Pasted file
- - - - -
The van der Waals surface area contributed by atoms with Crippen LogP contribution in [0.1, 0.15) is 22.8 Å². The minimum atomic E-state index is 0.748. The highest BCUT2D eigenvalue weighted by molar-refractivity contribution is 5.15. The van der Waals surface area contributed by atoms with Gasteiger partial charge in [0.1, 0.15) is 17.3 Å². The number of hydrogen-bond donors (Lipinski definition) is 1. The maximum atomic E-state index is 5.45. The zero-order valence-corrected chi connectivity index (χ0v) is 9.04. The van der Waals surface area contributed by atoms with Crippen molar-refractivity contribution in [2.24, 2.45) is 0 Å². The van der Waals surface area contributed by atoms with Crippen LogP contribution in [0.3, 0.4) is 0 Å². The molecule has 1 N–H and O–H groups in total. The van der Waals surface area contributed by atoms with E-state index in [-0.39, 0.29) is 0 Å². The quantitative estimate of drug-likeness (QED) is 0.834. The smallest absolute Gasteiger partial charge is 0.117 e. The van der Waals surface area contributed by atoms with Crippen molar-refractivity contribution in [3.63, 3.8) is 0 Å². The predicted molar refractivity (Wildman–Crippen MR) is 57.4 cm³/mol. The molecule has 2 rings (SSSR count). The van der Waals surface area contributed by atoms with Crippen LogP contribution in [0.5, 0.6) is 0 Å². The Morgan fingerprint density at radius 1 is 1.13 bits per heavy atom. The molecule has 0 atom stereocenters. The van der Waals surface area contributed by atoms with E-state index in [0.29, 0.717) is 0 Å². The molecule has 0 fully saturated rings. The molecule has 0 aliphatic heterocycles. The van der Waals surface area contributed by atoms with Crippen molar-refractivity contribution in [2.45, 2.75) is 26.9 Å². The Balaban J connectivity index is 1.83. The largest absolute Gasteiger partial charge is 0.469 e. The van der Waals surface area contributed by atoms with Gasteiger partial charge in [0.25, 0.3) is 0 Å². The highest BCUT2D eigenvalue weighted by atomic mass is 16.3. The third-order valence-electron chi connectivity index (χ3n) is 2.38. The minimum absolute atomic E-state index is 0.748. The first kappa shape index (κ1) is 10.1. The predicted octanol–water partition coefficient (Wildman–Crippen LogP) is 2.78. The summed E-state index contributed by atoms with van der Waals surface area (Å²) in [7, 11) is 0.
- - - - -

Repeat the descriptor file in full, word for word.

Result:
The van der Waals surface area contributed by atoms with Crippen LogP contribution in [0.1, 0.15) is 22.8 Å². The minimum atomic E-state index is 0.748. The highest BCUT2D eigenvalue weighted by molar-refractivity contribution is 5.15. The van der Waals surface area contributed by atoms with Gasteiger partial charge in [0.1, 0.15) is 17.3 Å². The number of hydrogen-bond donors (Lipinski definition) is 1. The maximum atomic E-state index is 5.45. The zero-order valence-corrected chi connectivity index (χ0v) is 9.04. The van der Waals surface area contributed by atoms with Crippen molar-refractivity contribution in [2.24, 2.45) is 0 Å². The van der Waals surface area contributed by atoms with Crippen LogP contribution in [0.3, 0.4) is 0 Å². The molecule has 1 N–H and O–H groups in total. The van der Waals surface area contributed by atoms with E-state index in [-0.39, 0.29) is 0 Å². The quantitative estimate of drug-likeness (QED) is 0.834. The smallest absolute Gasteiger partial charge is 0.117 e. The van der Waals surface area contributed by atoms with Crippen molar-refractivity contribution in [3.63, 3.8) is 0 Å². The predicted molar refractivity (Wildman–Crippen MR) is 57.4 cm³/mol. The molecule has 2 rings (SSSR count). The van der Waals surface area contributed by atoms with Crippen LogP contribution in [0.5, 0.6) is 0 Å². The Morgan fingerprint density at radius 1 is 1.13 bits per heavy atom. The molecule has 0 atom stereocenters. The van der Waals surface area contributed by atoms with E-state index in [0.29, 0.717) is 0 Å². The molecule has 0 fully saturated rings. The molecule has 0 aliphatic heterocycles. The van der Waals surface area contributed by atoms with Crippen molar-refractivity contribution in [2.45, 2.75) is 26.9 Å². The Balaban J connectivity index is 1.83. The largest absolute Gasteiger partial charge is 0.469 e. The van der Waals surface area contributed by atoms with Gasteiger partial charge in [0.25, 0.3) is 0 Å². The highest BCUT2D eigenvalue weighted by atomic mass is 16.3. The third-order valence-electron chi connectivity index (χ3n) is 2.38. The minimum absolute atomic E-state index is 0.748. The first kappa shape index (κ1) is 10.1. The predicted octanol–water partition coefficient (Wildman–Crippen LogP) is 2.78. The summed E-state index contributed by atoms with van der Waals surface area (Å²) in [7, 11) is 0.